Friday, 21 November 2014

The Disruptive Discourse of Chronic Pelvic Pain

An academic article rather than a personal post, originally written in 2004 with a minor update to the Epilogue. This article explores how the structural framework of the doctor-patient relationship breaks down when women have unexplained Chronic Pelvic Pain (CPP), and explores some of the gender prejudices underlying this through a textual analysis of three books on chronic pelvic pain. These books were not specifically chosen for their gender prejudice; they were all I could find in the Bodleian Library on the subject of CPP in 2004.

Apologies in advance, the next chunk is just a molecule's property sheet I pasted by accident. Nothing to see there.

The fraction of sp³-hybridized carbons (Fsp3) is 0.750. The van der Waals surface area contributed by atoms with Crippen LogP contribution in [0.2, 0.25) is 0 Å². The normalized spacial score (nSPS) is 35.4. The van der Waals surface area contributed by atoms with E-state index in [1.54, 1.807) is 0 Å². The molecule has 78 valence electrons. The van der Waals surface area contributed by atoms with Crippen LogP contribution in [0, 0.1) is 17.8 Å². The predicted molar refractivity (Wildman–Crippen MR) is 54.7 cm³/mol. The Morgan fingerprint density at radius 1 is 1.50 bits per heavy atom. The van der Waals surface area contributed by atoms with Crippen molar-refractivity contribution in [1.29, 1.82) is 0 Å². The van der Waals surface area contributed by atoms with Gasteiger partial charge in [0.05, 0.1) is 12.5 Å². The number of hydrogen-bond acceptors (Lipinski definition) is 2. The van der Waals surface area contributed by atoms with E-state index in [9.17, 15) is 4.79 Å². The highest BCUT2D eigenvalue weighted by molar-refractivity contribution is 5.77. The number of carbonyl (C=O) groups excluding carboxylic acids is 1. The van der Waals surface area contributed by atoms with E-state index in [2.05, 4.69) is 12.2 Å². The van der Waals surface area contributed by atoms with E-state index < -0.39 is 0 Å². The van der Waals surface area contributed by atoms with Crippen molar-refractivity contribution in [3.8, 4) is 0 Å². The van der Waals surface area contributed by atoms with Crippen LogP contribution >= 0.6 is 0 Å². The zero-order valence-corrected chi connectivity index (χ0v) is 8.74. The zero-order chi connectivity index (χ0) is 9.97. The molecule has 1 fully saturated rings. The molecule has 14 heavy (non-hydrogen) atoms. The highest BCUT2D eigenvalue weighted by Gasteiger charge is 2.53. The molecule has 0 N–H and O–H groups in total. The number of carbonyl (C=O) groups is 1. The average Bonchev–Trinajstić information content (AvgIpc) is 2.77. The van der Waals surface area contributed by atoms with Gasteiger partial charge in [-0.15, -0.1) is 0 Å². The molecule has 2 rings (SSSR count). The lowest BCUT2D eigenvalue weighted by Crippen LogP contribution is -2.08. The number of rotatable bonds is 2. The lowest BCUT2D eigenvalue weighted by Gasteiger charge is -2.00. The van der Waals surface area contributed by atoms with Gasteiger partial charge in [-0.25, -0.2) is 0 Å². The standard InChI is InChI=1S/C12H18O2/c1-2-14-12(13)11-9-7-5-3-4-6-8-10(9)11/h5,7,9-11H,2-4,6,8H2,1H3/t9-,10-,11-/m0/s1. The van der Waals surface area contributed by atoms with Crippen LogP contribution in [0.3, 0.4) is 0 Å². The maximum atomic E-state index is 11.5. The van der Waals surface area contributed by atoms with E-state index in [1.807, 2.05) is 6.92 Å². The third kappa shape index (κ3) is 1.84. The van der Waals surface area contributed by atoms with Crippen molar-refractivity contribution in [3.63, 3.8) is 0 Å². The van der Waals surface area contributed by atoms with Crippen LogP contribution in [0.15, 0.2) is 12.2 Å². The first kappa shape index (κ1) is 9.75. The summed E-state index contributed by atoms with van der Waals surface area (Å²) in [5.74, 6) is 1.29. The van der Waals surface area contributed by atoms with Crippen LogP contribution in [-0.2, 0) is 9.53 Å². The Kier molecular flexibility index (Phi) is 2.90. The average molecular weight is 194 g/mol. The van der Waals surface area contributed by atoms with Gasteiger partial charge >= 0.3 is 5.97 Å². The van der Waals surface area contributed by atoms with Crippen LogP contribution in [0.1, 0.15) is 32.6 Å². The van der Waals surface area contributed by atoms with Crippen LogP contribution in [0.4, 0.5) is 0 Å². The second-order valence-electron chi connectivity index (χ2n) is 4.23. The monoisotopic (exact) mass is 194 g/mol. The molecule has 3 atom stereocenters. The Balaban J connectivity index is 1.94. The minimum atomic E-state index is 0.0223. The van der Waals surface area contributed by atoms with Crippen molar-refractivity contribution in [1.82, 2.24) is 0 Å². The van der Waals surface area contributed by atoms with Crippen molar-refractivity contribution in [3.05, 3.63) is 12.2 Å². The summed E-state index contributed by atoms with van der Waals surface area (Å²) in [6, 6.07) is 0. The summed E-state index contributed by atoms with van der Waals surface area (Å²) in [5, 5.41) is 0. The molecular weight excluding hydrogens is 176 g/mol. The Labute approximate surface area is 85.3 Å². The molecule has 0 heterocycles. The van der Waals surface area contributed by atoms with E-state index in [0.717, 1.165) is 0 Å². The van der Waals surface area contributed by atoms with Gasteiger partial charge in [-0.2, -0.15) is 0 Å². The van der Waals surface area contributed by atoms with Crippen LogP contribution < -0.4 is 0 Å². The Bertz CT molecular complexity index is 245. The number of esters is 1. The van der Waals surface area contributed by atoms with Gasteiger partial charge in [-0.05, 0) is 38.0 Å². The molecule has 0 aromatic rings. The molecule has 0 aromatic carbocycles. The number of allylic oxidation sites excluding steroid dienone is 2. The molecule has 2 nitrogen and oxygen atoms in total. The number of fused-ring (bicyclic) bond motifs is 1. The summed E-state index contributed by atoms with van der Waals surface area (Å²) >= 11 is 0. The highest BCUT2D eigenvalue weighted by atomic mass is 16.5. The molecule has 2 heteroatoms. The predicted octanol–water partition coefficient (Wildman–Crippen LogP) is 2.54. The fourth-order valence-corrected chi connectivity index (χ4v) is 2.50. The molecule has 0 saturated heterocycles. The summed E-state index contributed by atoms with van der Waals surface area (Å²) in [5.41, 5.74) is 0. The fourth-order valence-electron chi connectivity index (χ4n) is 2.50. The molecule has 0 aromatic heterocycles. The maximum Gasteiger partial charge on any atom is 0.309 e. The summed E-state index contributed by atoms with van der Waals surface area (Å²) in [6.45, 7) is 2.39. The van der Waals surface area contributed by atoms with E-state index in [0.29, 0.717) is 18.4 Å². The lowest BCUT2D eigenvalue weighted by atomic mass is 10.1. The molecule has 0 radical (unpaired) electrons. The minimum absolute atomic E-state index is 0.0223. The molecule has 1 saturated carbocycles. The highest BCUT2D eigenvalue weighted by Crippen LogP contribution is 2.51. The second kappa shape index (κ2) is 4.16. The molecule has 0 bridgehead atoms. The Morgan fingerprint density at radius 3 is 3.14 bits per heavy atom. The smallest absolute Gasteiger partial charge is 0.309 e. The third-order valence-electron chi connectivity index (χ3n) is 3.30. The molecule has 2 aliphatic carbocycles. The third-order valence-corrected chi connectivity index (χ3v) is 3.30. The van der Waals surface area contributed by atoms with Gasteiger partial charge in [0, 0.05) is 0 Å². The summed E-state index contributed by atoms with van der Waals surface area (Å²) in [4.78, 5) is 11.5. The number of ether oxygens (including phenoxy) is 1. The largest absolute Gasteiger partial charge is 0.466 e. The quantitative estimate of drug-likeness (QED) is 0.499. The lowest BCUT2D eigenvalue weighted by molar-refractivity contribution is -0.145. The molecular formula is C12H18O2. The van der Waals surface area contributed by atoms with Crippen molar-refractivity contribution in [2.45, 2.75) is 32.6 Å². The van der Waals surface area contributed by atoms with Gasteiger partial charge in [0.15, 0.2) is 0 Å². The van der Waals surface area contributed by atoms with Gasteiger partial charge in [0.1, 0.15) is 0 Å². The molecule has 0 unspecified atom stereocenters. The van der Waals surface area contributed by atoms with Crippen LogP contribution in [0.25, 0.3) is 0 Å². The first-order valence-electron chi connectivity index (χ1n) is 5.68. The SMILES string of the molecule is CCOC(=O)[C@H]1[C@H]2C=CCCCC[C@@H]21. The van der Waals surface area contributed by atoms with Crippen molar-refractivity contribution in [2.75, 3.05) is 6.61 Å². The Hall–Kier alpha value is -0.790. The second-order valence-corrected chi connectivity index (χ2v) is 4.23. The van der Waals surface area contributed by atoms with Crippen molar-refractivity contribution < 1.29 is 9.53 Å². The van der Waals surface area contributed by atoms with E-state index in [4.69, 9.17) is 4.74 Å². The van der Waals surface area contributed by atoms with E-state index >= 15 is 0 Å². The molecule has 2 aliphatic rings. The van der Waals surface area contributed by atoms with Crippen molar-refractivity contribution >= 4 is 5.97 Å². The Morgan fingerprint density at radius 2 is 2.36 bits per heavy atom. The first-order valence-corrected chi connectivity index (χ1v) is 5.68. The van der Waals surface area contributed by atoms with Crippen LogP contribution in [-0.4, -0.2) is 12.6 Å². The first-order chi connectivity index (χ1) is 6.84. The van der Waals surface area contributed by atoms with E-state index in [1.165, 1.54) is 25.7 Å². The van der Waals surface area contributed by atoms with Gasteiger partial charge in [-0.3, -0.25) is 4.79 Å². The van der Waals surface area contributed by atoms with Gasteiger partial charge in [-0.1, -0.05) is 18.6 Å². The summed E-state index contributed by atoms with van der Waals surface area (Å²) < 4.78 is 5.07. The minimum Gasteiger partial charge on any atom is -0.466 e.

Chronic Pelvic Pain challenges the structural framework of pain, which both patient and doctor attempt to recuperate. Both patient and doctor rely on archetypal roles (the figure of the Doctor, the figure of the Woman), which need to be reconsidered for treatment to progress. The doctor's attempt to recuperate the framework relies on unsubstantiated psychogenic diagnoses and implicit blame, grounded in Freudian views of women; the patient's counterstroke is to withhold psychogenic information, including potentially valuable data on hormonal side-effects.  For treatment to progress and a successful framework to be recovered, both the patient and doctor roles need to be rethought.

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